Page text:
… or did he?
A supposed Craigslist post, under “missed connections,” tells a Hollywood-like tale of a boy who transferred from the University of Southern Maine to New York University in 1989, had a whirlwind romance with a fellow student in the big city, got temporarily married on a bet, and then lost contact with her after he was called away from school to tend to his ailing father.
Now, 25 years later, after returning to the Big Apple following years living in various places around the world, he happens to lock eyes on a packed subway with the woman who, for three magical days, was his wife. But before they can fully reconnect, the bustle of commuters ushers the two star-crossed lovers in opposite directions.
The post has been passed around all your favorite social media sites and viral aggregators. But now, under the intense interest of the Internet world — which wasn’t around back in 1989 to help our heroes stay linked — the Craigslist post has been “flagged for review” and taken down.
Any late 1980s University of Southern Maine students remember having a classmate that took off for NYU? Send me an email, if so. Maybe we can track this fellow down, if he really exists.
I’ve already reached out to USM, whose representatives have told me they have no easy way of checking for a case that matches this description, in part because they don’t keep records of where transferring students go, only that they’ve left.
For all the details of his supposed story, here’s the entirety of the Craigslist post, as reposted from EliteDaily (like I said, the original has been taken down — I love the description of the Justice of the Peace, by the way):
In the winter of 1989 I transferred to NYU from the University of Southern Maine, intent upon studying poetry, nursing youthful fantasies of literary success.
I was terribly nervous about making friends — in addition to submerging myself in a completely unfamiliar, and overwhelming urban environment, I was terribly shy, often displaying a reluctant timidity towards strangers.
You lived in the same dorm building as me — a mishmash of dimly lit and shabbily painted converted office space on West 10th street.
You, and a small handful of high school friends, had come to college together from Chicago. You had red hair, your favorite band was The Replacements, you were studying French, and we were introduced by my new roommate.
You and your Chicago friends were nice enough to take me out on the town several times in those first few weeks and in the process we struck up a casual romance — although the youthful pressure to keep things “casual” often yanked at the oversensitive ventricles of my heart.
It was on a Sunday evening, when a small group of friends was smoking weed in your dorm room and watching Brewster’s Millions, that one of our friends proposed the bet: the first person in the room to get married would be awarded $30 — the cost of a New York State marriage license.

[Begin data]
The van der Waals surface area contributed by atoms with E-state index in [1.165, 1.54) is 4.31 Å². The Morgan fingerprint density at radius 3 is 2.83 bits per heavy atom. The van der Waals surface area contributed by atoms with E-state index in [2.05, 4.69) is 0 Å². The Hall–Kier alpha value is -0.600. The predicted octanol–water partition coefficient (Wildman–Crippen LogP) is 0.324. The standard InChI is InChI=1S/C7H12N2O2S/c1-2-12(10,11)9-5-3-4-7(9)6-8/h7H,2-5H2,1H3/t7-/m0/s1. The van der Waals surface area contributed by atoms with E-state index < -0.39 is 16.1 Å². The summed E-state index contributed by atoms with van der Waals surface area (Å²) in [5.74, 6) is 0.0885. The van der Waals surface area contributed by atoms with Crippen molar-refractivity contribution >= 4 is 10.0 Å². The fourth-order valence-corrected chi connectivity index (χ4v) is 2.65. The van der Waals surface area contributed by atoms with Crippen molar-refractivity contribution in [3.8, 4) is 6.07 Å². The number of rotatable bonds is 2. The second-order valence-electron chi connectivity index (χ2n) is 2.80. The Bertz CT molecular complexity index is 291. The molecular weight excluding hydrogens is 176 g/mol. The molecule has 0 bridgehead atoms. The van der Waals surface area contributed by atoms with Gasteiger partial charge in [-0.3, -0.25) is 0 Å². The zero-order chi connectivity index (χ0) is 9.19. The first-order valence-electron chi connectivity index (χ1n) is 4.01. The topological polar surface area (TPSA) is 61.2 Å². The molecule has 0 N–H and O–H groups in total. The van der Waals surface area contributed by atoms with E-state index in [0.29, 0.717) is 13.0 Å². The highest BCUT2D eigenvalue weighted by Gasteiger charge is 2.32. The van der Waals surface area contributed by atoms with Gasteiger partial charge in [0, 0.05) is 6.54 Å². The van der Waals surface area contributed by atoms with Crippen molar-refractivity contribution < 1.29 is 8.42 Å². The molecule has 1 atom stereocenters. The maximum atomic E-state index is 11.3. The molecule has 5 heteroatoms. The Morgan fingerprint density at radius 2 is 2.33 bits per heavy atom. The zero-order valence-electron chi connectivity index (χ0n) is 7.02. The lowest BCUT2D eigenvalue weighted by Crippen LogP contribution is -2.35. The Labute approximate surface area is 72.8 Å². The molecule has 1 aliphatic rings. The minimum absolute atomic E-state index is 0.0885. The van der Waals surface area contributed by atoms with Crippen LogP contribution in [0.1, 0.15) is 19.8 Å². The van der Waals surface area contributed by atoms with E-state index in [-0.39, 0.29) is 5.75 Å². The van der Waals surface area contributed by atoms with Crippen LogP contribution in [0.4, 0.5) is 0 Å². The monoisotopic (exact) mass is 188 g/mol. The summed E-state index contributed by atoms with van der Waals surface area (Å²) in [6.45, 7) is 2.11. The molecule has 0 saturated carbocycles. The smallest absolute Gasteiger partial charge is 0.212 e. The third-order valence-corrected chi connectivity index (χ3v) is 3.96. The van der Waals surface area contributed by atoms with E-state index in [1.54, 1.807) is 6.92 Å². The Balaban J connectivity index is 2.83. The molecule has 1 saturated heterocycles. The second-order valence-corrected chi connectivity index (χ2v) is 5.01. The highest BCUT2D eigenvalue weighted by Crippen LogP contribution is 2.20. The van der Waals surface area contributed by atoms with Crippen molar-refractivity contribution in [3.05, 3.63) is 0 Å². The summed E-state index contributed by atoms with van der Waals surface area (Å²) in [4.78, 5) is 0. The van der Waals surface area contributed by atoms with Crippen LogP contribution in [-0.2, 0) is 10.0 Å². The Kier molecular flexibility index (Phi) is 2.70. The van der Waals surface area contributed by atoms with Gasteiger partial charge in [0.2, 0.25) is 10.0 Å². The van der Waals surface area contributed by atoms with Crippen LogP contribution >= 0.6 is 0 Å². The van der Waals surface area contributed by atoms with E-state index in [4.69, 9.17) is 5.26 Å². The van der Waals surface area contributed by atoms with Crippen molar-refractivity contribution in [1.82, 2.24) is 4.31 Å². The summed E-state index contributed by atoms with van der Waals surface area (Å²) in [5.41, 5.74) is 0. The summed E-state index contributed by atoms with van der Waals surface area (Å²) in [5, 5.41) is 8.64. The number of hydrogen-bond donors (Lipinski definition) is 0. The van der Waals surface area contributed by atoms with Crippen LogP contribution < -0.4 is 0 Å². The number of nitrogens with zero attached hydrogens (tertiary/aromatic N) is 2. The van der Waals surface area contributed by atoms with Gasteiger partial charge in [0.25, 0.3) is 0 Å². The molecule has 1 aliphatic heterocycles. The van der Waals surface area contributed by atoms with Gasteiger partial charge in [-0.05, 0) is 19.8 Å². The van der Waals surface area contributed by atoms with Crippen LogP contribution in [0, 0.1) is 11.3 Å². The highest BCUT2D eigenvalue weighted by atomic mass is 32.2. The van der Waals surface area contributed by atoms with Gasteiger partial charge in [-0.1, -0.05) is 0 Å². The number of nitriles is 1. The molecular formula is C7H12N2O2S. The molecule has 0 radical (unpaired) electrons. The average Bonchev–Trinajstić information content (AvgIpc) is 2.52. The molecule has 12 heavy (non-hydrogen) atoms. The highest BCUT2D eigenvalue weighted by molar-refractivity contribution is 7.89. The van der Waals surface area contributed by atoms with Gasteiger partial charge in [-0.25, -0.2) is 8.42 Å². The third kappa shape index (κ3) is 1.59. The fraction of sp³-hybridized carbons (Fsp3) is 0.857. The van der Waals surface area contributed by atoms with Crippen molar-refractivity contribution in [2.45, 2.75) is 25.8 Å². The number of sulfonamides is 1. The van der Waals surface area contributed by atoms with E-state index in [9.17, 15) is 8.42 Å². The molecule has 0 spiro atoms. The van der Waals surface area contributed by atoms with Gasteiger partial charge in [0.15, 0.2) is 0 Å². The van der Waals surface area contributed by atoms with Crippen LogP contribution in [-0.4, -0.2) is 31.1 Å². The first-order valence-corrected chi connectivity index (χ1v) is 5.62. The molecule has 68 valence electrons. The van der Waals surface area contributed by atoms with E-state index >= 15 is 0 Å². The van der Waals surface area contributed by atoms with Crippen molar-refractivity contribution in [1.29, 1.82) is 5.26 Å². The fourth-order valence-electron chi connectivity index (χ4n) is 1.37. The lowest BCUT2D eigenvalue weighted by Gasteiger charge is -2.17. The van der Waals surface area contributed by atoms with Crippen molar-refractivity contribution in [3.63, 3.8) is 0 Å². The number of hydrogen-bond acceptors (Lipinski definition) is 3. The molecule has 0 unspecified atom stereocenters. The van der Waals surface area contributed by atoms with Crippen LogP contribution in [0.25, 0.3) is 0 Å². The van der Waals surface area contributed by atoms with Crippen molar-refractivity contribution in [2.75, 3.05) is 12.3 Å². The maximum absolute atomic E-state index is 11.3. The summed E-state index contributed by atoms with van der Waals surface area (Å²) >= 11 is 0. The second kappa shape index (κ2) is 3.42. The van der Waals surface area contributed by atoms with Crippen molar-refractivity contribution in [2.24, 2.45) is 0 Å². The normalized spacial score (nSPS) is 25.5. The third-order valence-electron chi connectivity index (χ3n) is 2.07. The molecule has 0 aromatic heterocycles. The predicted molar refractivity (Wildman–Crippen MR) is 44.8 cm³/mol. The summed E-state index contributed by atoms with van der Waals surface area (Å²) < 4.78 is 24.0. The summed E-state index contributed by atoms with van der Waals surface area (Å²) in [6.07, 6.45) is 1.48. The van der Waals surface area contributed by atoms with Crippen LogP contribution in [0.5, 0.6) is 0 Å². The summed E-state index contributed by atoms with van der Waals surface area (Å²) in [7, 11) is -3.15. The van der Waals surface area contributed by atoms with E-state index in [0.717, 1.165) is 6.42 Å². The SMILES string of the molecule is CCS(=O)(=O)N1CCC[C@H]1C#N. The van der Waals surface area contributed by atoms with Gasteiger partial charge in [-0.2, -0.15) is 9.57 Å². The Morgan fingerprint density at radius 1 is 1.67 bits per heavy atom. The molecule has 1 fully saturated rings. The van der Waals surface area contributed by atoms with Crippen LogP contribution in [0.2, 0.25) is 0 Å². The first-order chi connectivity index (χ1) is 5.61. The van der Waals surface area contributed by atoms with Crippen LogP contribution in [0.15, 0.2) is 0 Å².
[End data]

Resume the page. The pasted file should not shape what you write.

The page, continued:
The next morning, inspired as much by the novelty of the bet as my affection for you, I asked if you wanted to go to City Hall and get married — you said yes.
The Justice of the Peace looked like Hank Williams Jr. and reeked of whiskey. We signed the marriage license, and on our walk back uptown to Washington Square, we ducked into bar after bar, brandishing our new union as a means of getting free drinks.
Half-drunk, and half-in love, we returned to the dorm room, where our roommates, laughing through their disbelief, pooled together thirty dollars.
Fearing our family’s reactions — three days later we had the marriage annulled, and again, this time with paperwork indicating our “separation,” managed to get some free drinks out of the deal. For the rest of the semester I slept in your bed, jokingly referring to you as my ex-wife.
Two weeks before the end of the semester, I received word that my estranged father — an ex-pat living in rural Japan, was dying of cancer of the esophagus.
I left immediately to go to his bedside, watching him teeter on life and death for the next six months. As this was pre-internet, and my father’s village lacked even telephone lines, we lost touch.
That brings me to today. This morning, the L train was typically hectic — car after car was so packed to the brim with people, that I was waiting patiently for a less crowded train to board.
At one moment, looking up from my newspaper, we made eye contact — you were packed in like a sardine among the other morning commuters. I saw the flash of recognition in your eyes, our jaws dropping in disbelief.
I stayed in Japan for another eight years, before returning to the United States where I built a decent career writing, not poems, but teleplays. I have lived all over the country, but only recently moved back to New York. I am once divorced, and have two daughters.
When I saw you, I felt all those years folding in on themselves, and have now spent the entire morning wondering what your life is like. It is perhaps an absurd suggestion, but would you maybe like to get a cup of coffee and catch up on a quarter century of life?
So what do you all think? Is this for real?